Kudos and congrats to the Sears Holdings Corp (NASDAQ:SHLD) shareholders who had the guts — and foresight — to step into SHLD stock in front of its Q4 report on March 9. Shares jumped 15% on that news, and perhaps more surprisingly, they’ve held their ground since.
Well, until today, anyway.
SHLD stock is down 15% on Wednesday following an announcement that proves what many have been saying for some time: It’s a walking zombie, more than Macy’s Inc (NYSE:M) and other struggling retailers, whether or not Sears or anyone else cared to acknowledge it.
Well, anyone who bought into Sears stock between early February and March 8 may want to walk away with their profits while they can. The end is nigh.
Sears acknowledged it.
What About That ‘Positive Momentum’?
If you’re reading this, then you’re likely already aware Sears raised a red flag Tuesday evening when it added the dreaded boilerplate “going concern” language to its annual report.
Specifically, it said:
“Our historical operating results indicate substantial doubt exists related to the company’s ability to continue as a going concern.”
That is a far cry from the optimism the company’s chiefs were touting just a couple of weeks ago in its fourth-quarter wrap-up. That’s when CEO Eddie Lampert commented:
“We delivered significant Adjusted EBITDA improvement in the fourth quarter, reflecting our firm focus on profitability to offset ongoing revenue pressures. Building on this positive momentum, we are taking decisive actions to become a more agile and competitive retailer with a clear path toward profitability.”
Were investors duped, being led to believe Sears was en route to a turnaround only to be sucker-punched by the “going concern” warning?
Respectfully to … well, anyone even vaguely aware of the Sears saga: If you didn’t recognize Sears was battered beyond repair until Tuesday’s SEC filing was made public, then you simply haven’t been paying attention.
It does beg the question, though: If EBITDA is getting better, how is the company’s continued existence less certain now than it was a year ago? Answer: As we’ve seen (and heard) before, Lampert makes creative use of the words “significant” and “improvement,” as well as the phrase “positive momentum.”
New owners of SHLD stock may want to buckle up, or dive out of the car.
Take a Closer Look
I’m a firm believer in the idea that a picture is worth a thousand words.
So, rather than rant, I’ll just let a look at a portion of the Sears’ Q4 report tell a key part of the story — the adjusted EBITDA reconciliation report. (The circles are mine.)
What does it all mean?
Had it not been for an additional $206 million in backed-out impairment charges and an additional $140 million closed-store and severance costs removes from expenses, Sears’ adjusted EBITDA loss would have $201 million for the prior quarter, versus the $137 million EBITDA loss booked in the fourth quarter a year earlier.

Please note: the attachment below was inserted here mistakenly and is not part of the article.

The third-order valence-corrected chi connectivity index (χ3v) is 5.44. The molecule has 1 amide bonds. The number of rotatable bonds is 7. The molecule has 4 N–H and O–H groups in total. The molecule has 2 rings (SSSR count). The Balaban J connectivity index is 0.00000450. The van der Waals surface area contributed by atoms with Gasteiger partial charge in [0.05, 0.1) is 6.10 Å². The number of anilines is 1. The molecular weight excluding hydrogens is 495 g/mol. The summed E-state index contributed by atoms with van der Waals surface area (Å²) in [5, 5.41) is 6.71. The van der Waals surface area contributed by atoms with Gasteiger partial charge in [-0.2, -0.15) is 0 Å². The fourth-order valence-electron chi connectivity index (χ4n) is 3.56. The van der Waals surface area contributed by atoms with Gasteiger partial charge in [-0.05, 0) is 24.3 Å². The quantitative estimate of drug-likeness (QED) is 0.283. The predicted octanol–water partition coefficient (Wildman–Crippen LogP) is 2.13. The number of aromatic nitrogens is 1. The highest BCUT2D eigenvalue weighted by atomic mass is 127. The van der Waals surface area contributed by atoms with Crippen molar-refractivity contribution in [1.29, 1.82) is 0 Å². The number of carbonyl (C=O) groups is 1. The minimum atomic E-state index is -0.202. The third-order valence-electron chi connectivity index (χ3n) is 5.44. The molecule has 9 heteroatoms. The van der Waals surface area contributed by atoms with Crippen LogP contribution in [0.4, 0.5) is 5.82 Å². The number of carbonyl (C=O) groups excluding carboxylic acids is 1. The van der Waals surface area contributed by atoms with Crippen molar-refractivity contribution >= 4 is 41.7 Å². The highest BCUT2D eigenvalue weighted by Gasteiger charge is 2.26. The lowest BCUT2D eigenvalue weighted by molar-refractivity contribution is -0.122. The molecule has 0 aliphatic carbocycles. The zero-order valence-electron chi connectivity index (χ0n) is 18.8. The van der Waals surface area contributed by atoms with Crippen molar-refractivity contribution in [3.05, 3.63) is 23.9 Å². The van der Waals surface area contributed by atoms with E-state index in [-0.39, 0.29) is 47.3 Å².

It’s not an accusation of accounting shenanigans; Sears accounted for everything the right way. It’s simply an explanation. The crux of the reason the EBITDA tally looked better is only because the retailer is closing stores and taking impairment charges that ultimately get added back to the EBITDA total.
That’s not growth, and that’s not progress.
In that regard, Sears’ store closures almost make sense, until you go back to the top of the table and see the operational net loss is getting bigger. See, all those store closings (1) wipe away the company’s much-needed scale, and (2) erode SHLD’s capacity to generate revenue to even give it a shot at turning some of it into a profit.
Bottom Line for SHLD Stock
The moral of the story is, Lampert can tout the EBITDA progress all he wants, but it’s still a meaningless data point for Sears shareholders. Imagine that kind of year-over-year operational deterioration you saw above for every quarter for the past several years.
That’s Sears, and that has been going on for a while.
Sears needs to sell more merchandise to more customers at the right price. There’s only so much financial engineering that can be done with a struggling retailer to change that reality. Culling another batch of stores isn’t a step in the right direction, even if there’s an EBITDA benefit … even if those stores are bleeding money. Those units need to be fixed rather than discarded.
Barring that, Lampert just needs to bite the bullet and sell the whole shebang, putting the iconic retailer out of its misery for good, and ending the drama in SHLD stock we all know is going to end ugly at some point. At least then, struggling rival J C Penney Company Inc (NYSE:JCP) might be salvaged.
Of course, it’s not as if any of this is news to anyone who has looked beyond the headlines. The thing most surprising about the “going concern” chatter Tuesday evening was that anyone who has been watching closely was actually surprised.
As of this writing, James Brumley did not hold a position in any of the aforementioned securities.